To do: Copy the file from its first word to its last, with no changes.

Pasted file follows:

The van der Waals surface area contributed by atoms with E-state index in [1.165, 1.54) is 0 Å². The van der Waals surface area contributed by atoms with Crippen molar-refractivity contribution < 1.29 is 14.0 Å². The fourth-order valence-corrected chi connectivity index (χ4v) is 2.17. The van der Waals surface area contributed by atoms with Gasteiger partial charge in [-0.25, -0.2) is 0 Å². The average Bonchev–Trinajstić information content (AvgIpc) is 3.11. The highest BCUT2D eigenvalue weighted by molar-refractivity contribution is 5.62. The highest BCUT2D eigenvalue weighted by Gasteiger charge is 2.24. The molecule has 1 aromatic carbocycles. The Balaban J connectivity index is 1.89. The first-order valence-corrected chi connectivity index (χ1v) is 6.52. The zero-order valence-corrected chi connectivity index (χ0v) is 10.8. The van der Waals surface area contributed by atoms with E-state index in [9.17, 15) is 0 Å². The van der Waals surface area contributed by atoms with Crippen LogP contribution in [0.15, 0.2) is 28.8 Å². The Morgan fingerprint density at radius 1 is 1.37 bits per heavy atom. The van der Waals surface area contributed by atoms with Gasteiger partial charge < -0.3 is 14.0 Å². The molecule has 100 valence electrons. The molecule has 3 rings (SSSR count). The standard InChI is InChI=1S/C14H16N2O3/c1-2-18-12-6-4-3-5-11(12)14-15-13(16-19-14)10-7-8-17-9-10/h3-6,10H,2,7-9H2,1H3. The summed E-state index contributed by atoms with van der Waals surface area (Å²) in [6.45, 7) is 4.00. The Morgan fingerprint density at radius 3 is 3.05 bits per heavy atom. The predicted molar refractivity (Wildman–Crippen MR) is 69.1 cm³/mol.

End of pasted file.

The van der Waals surface area contributed by atoms with E-state index in [1.165, 1.54) is 0 Å². The van der Waals surface area contributed by atoms with Crippen molar-refractivity contribution < 1.29 is 14.0 Å². The fourth-order valence-corrected chi connectivity index (χ4v) is 2.17. The van der Waals surface area contributed by atoms with Gasteiger partial charge in [-0.25, -0.2) is 0 Å². The average Bonchev–Trinajstić information content (AvgIpc) is 3.11. The highest BCUT2D eigenvalue weighted by molar-refractivity contribution is 5.62. The highest BCUT2D eigenvalue weighted by Gasteiger charge is 2.24. The molecule has 1 aromatic carbocycles. The Balaban J connectivity index is 1.89. The first-order valence-corrected chi connectivity index (χ1v) is 6.52. The zero-order valence-corrected chi connectivity index (χ0v) is 10.8. The van der Waals surface area contributed by atoms with E-state index in [9.17, 15) is 0 Å². The van der Waals surface area contributed by atoms with Crippen LogP contribution in [0.15, 0.2) is 28.8 Å². The Morgan fingerprint density at radius 1 is 1.37 bits per heavy atom. The van der Waals surface area contributed by atoms with Gasteiger partial charge < -0.3 is 14.0 Å². The molecule has 100 valence electrons. The molecule has 3 rings (SSSR count). The standard InChI is InChI=1S/C14H16N2O3/c1-2-18-12-6-4-3-5-11(12)14-15-13(16-19-14)10-7-8-17-9-10/h3-6,10H,2,7-9H2,1H3. The summed E-state index contributed by atoms with van der Waals surface area (Å²) in [6.45, 7) is 4.00. The Morgan fingerprint density at radius 3 is 3.05 bits per heavy atom. The predicted molar refractivity (Wildman–Crippen MR) is 69.1 cm³/mol.